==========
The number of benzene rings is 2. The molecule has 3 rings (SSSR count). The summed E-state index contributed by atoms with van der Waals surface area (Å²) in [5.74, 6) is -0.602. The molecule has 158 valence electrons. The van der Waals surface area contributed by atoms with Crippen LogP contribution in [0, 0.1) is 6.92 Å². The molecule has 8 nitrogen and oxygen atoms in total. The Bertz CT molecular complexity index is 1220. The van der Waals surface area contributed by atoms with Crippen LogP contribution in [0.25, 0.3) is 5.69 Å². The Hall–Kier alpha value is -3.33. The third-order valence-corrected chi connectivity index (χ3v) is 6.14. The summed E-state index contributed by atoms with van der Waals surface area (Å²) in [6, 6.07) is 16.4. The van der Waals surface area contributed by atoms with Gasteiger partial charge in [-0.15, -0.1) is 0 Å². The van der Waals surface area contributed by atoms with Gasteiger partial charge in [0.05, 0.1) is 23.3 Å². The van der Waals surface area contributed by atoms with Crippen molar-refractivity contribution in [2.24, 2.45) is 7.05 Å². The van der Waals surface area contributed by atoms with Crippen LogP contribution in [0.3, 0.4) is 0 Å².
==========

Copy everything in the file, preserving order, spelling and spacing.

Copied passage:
The number of benzene rings is 2. The molecule has 3 rings (SSSR count). The summed E-state index contributed by atoms with van der Waals surface area (Å²) in [5.74, 6) is -0.602. The molecule has 158 valence electrons. The van der Waals surface area contributed by atoms with Crippen LogP contribution in [0, 0.1) is 6.92 Å². The molecule has 8 nitrogen and oxygen atoms in total. The Bertz CT molecular complexity index is 1220. The van der Waals surface area contributed by atoms with Crippen LogP contribution in [0.25, 0.3) is 5.69 Å². The Hall–Kier alpha value is -3.33. The third-order valence-corrected chi connectivity index (χ3v) is 6.14. The summed E-state index contributed by atoms with van der Waals surface area (Å²) in [6, 6.07) is 16.4. The van der Waals surface area contributed by atoms with Gasteiger partial charge in [-0.15, -0.1) is 0 Å². The van der Waals surface area contributed by atoms with Gasteiger partial charge in [0.05, 0.1) is 23.3 Å². The van der Waals surface area contributed by atoms with Crippen molar-refractivity contribution in [2.24, 2.45) is 7.05 Å². The van der Waals surface area contributed by atoms with Crippen LogP contribution in [0.3, 0.4) is 0 Å².